Primary 7 Discover Tam O’Shanter, the Slave Trade & Lego at Rozelle House

Earlier this week, Primary 7, Mrs Clachan, Mrs Bradley and Mrs O’Connell visited Rozelle House, an arts venue, museum and exhibition space of historical and cultural importance – all a mere mile or two away from Wellington! Rich in many exhibits (have you seen the Yeomanry Museum?) and works of art (we challenge you to find the Rembrandt sketches!), it is a wonderful place of learning.


Here, the children indulged their curiosity in the famous tale ‘Tam O’Shanter’ by Ayrshire’s most famous son, Robert Burns (Rozelle is the permanent home of Alexander Goudie’s brilliant Tam O’ Shanter cycle of paintings).


Our tour guide, Adam, gave his first ever tour (we never would have known, had he not said) and was a source of knowledge and humour which delighted the children and teachers alike. His knowledge of Alexander Goudie’s style, of the artist’s craft and of the tale of Tam O’Shanter made this an insightful, educational and memorable trip.


Alexander Goudie was originally from Paisley. His ‘greatest single artistic achievement was a magnificent cycle of paintings inspired by Robert Burns’s Tam O’Shanter. Goudie summed up the poem, which had captivated his imagination since childhood, as “a gothic tale, strewn with vivid and awesome images”.


The Tam O’Shanter series, completed in 1996 and donated to South Ayrshire Council by three benefactors, is on display at Rozelle House, a stone’s throw from Alloway, the setting for the poem. Comprising 54 large paintings, it establishes Goudie as a master both of dramatic composition and pictorial mood, capable of handling complex scenes of bucolic conviviality as well as nightmarish visions of hell and damnation.


His treatment of the black mass in the Auld Kirk led a minister of the Wee Free Church to protest at the picture’s blasphemy.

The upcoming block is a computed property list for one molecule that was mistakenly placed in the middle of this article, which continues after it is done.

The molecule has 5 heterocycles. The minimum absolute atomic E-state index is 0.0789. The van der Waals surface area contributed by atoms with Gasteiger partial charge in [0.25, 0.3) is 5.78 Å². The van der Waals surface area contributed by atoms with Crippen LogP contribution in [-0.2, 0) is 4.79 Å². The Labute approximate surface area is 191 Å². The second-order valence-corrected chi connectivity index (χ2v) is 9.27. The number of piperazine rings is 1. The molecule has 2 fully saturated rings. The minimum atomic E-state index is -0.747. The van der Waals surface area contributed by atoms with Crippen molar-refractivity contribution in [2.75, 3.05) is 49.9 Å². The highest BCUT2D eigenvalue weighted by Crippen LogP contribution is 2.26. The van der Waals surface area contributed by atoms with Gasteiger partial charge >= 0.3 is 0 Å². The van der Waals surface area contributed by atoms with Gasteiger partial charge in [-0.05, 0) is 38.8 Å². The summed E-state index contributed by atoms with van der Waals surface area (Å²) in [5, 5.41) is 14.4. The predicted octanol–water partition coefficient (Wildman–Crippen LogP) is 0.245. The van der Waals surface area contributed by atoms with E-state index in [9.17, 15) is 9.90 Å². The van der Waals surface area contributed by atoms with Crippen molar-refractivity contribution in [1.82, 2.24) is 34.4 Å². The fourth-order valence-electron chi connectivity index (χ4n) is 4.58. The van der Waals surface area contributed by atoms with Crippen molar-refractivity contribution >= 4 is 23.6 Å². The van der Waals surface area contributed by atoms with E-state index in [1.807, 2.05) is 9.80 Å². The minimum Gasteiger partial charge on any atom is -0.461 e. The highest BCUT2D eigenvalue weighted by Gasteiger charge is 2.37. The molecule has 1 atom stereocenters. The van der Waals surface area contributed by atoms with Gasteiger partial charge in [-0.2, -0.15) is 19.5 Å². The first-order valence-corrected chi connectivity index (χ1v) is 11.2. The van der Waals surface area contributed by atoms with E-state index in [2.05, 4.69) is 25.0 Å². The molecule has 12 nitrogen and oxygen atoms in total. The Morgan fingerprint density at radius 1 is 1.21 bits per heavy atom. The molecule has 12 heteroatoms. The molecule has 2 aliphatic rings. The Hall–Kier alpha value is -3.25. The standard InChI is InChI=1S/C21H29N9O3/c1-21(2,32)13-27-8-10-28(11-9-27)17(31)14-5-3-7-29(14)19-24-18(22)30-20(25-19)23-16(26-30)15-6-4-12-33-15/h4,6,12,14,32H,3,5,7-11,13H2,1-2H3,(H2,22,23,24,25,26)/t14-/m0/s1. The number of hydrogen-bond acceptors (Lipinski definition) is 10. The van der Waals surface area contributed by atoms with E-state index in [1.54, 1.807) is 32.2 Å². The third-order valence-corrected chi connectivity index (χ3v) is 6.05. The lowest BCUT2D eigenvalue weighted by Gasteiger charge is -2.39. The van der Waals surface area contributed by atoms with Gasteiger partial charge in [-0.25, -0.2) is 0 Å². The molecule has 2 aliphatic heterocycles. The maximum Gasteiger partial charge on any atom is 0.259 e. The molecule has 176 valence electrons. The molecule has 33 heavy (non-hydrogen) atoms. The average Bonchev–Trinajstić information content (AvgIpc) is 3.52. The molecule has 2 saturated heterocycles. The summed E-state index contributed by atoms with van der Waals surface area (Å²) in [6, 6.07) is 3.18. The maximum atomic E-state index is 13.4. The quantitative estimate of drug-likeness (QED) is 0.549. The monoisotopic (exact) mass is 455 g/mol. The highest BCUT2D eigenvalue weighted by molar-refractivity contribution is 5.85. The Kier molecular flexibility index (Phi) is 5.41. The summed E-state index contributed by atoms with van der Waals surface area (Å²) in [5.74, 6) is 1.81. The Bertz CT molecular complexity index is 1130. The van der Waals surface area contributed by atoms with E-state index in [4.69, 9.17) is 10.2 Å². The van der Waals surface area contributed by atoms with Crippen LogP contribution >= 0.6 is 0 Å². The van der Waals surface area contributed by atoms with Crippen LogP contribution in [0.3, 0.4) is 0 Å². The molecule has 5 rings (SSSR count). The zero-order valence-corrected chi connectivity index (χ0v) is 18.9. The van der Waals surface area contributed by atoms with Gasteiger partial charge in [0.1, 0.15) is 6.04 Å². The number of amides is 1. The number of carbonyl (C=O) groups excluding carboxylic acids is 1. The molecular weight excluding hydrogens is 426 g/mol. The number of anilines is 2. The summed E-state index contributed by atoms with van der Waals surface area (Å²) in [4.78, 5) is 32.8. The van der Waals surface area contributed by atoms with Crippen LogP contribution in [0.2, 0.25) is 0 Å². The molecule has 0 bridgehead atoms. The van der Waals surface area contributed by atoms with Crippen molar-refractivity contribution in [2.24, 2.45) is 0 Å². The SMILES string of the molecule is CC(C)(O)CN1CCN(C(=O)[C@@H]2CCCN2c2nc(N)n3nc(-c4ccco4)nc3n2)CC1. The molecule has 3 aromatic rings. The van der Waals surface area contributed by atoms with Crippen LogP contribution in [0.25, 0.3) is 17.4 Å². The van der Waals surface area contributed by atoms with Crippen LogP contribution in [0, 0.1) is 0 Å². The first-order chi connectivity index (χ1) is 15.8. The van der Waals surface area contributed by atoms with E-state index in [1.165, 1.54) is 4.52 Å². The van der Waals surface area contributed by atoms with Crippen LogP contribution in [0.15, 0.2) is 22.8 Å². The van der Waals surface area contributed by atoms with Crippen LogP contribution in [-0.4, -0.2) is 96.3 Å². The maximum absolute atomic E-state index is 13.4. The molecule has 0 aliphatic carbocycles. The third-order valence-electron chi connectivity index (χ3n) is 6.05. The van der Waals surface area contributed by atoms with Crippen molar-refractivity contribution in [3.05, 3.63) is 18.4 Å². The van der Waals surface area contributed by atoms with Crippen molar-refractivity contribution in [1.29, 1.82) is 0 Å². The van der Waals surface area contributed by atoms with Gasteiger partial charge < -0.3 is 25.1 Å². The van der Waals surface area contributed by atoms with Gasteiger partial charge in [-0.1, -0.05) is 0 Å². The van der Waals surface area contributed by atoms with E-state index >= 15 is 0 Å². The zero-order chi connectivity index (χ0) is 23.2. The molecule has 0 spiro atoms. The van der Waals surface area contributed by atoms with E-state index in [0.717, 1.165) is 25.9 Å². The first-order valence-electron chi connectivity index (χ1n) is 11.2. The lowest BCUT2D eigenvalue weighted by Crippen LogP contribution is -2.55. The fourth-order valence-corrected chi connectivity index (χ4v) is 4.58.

The narrative cycle brims with much of the energy of the original poem: Goudie used mixed media to achieve his effects, marrying passages of charcoal line drawing with highly accomplished painting. Sly humour pervades the series. A depiction of Tam about to roast in Hell – “like a herrin’ ” – bears scorch marks on the frame, which were meticulously applied by Goudie with a blowtorch.


The compelling narrative cycle, beautifully realised, was the culmination of a lifetime’s experience and observation as a painter.’ View all of Goudie’s Tam O’Shanter paintings here.

Source: Goudie’s Obituary in The Telegraph.


Afterwards, the children enjoyed the Brick City lego exhibit, a celebration of some of the most famous landmarks in the world – made entirely out of LEGO!. Made by Warren Elsmore (a big name in the world of LEGO), these incredibly detailed models contain thousands of pieces and cover 62 well-known buildings.


The owner of Rozelle House, Douglas Hamilton, was a sugar merchant and slave-owner. This tied in well with the children’s current study topic ‘The Slave Trade’. A mural in Rozelle House reminds visitors that Rozelle, along with many other stately homes, were built with money from this dark period in our history. The mural, depicting many aspects of the trade, enthralled Primary 7 and brought the topic to life.